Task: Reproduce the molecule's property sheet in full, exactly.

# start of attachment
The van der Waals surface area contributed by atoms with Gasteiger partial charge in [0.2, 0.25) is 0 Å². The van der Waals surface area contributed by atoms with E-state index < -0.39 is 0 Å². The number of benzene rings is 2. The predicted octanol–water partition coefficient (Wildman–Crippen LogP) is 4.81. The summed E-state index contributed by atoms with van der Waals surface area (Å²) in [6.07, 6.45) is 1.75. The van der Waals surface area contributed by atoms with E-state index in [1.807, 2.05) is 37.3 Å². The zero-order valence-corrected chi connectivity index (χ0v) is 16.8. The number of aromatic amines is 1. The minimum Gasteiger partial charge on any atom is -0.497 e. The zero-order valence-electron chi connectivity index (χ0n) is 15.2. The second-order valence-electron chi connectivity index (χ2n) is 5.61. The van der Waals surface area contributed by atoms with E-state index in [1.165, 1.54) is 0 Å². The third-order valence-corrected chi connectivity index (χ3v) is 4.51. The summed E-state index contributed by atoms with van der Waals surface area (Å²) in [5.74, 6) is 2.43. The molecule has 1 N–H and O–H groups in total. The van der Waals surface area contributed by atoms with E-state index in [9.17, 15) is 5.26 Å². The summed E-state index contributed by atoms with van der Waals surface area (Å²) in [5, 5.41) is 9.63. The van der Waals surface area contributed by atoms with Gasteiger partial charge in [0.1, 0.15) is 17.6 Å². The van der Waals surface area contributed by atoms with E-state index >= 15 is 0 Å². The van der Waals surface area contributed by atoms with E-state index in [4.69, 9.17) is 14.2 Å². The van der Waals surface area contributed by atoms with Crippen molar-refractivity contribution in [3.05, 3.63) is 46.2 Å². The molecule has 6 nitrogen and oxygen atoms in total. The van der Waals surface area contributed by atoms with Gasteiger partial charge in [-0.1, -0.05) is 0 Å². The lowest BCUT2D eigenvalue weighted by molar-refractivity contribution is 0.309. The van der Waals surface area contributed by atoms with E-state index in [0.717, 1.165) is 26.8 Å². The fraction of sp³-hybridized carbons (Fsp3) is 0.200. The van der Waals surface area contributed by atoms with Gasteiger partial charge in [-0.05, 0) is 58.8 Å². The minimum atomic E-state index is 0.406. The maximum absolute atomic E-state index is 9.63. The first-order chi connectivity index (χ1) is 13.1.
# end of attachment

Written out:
The van der Waals surface area contributed by atoms with Gasteiger partial charge in [0.2, 0.25) is 0 Å². The van der Waals surface area contributed by atoms with E-state index < -0.39 is 0 Å². The number of benzene rings is 2. The predicted octanol–water partition coefficient (Wildman–Crippen LogP) is 4.81. The summed E-state index contributed by atoms with van der Waals surface area (Å²) in [6.07, 6.45) is 1.75. The van der Waals surface area contributed by atoms with E-state index in [1.807, 2.05) is 37.3 Å². The zero-order valence-corrected chi connectivity index (χ0v) is 16.8. The number of aromatic amines is 1. The minimum Gasteiger partial charge on any atom is -0.497 e. The zero-order valence-electron chi connectivity index (χ0n) is 15.2. The second-order valence-electron chi connectivity index (χ2n) is 5.61. The van der Waals surface area contributed by atoms with E-state index in [1.165, 1.54) is 0 Å². The third-order valence-corrected chi connectivity index (χ3v) is 4.51. The summed E-state index contributed by atoms with van der Waals surface area (Å²) in [5.74, 6) is 2.43. The molecule has 1 N–H and O–H groups in total. The van der Waals surface area contributed by atoms with E-state index in [9.17, 15) is 5.26 Å². The summed E-state index contributed by atoms with van der Waals surface area (Å²) in [5, 5.41) is 9.63. The van der Waals surface area contributed by atoms with Gasteiger partial charge in [0.1, 0.15) is 17.6 Å². The van der Waals surface area contributed by atoms with E-state index >= 15 is 0 Å². The van der Waals surface area contributed by atoms with E-state index in [4.69, 9.17) is 14.2 Å². The van der Waals surface area contributed by atoms with Crippen molar-refractivity contribution in [3.05, 3.63) is 46.2 Å². The molecule has 6 nitrogen and oxygen atoms in total. The van der Waals surface area contributed by atoms with Gasteiger partial charge in [-0.1, -0.05) is 0 Å². The lowest BCUT2D eigenvalue weighted by molar-refractivity contribution is 0.309. The van der Waals surface area contributed by atoms with E-state index in [0.717, 1.165) is 26.8 Å². The fraction of sp³-hybridized carbons (Fsp3) is 0.200. The van der Waals surface area contributed by atoms with Gasteiger partial charge in [-0.05, 0) is 58.8 Å². The minimum atomic E-state index is 0.406. The maximum absolute atomic E-state index is 9.63. The first-order chi connectivity index (χ1) is 13.1.